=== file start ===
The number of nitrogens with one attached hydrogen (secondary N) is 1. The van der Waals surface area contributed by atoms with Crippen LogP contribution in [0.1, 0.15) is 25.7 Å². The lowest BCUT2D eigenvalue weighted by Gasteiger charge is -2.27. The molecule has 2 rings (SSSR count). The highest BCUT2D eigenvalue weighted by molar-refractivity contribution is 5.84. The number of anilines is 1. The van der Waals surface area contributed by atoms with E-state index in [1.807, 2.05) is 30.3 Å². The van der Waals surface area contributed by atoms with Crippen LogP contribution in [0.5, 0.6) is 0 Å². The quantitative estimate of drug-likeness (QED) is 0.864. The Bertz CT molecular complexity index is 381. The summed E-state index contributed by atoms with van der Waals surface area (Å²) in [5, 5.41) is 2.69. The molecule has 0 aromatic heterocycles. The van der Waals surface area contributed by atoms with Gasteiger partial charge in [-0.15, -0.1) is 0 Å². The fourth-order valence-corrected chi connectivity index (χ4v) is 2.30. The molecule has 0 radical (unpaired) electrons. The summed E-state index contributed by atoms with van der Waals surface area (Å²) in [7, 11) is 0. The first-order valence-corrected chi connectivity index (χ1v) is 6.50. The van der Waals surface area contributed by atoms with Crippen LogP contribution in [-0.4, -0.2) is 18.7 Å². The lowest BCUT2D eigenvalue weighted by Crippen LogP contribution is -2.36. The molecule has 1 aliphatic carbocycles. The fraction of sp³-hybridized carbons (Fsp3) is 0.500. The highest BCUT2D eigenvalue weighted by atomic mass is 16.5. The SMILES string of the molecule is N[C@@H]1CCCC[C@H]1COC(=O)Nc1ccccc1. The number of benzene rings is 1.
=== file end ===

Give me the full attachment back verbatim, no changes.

The number of nitrogens with one attached hydrogen (secondary N) is 1. The van der Waals surface area contributed by atoms with Crippen LogP contribution in [0.1, 0.15) is 25.7 Å². The lowest BCUT2D eigenvalue weighted by Gasteiger charge is -2.27. The molecule has 2 rings (SSSR count). The highest BCUT2D eigenvalue weighted by molar-refractivity contribution is 5.84. The number of anilines is 1. The van der Waals surface area contributed by atoms with E-state index in [1.807, 2.05) is 30.3 Å². The van der Waals surface area contributed by atoms with Crippen LogP contribution in [0.5, 0.6) is 0 Å². The quantitative estimate of drug-likeness (QED) is 0.864. The Bertz CT molecular complexity index is 381. The summed E-state index contributed by atoms with van der Waals surface area (Å²) in [5, 5.41) is 2.69. The molecule has 0 aromatic heterocycles. The van der Waals surface area contributed by atoms with Gasteiger partial charge in [-0.15, -0.1) is 0 Å². The fourth-order valence-corrected chi connectivity index (χ4v) is 2.30. The molecule has 0 radical (unpaired) electrons. The summed E-state index contributed by atoms with van der Waals surface area (Å²) in [7, 11) is 0. The first-order valence-corrected chi connectivity index (χ1v) is 6.50. The van der Waals surface area contributed by atoms with Crippen LogP contribution in [-0.4, -0.2) is 18.7 Å². The lowest BCUT2D eigenvalue weighted by Crippen LogP contribution is -2.36. The molecule has 1 aliphatic carbocycles. The fraction of sp³-hybridized carbons (Fsp3) is 0.500. The highest BCUT2D eigenvalue weighted by atomic mass is 16.5. The SMILES string of the molecule is N[C@@H]1CCCC[C@H]1COC(=O)Nc1ccccc1. The number of benzene rings is 1.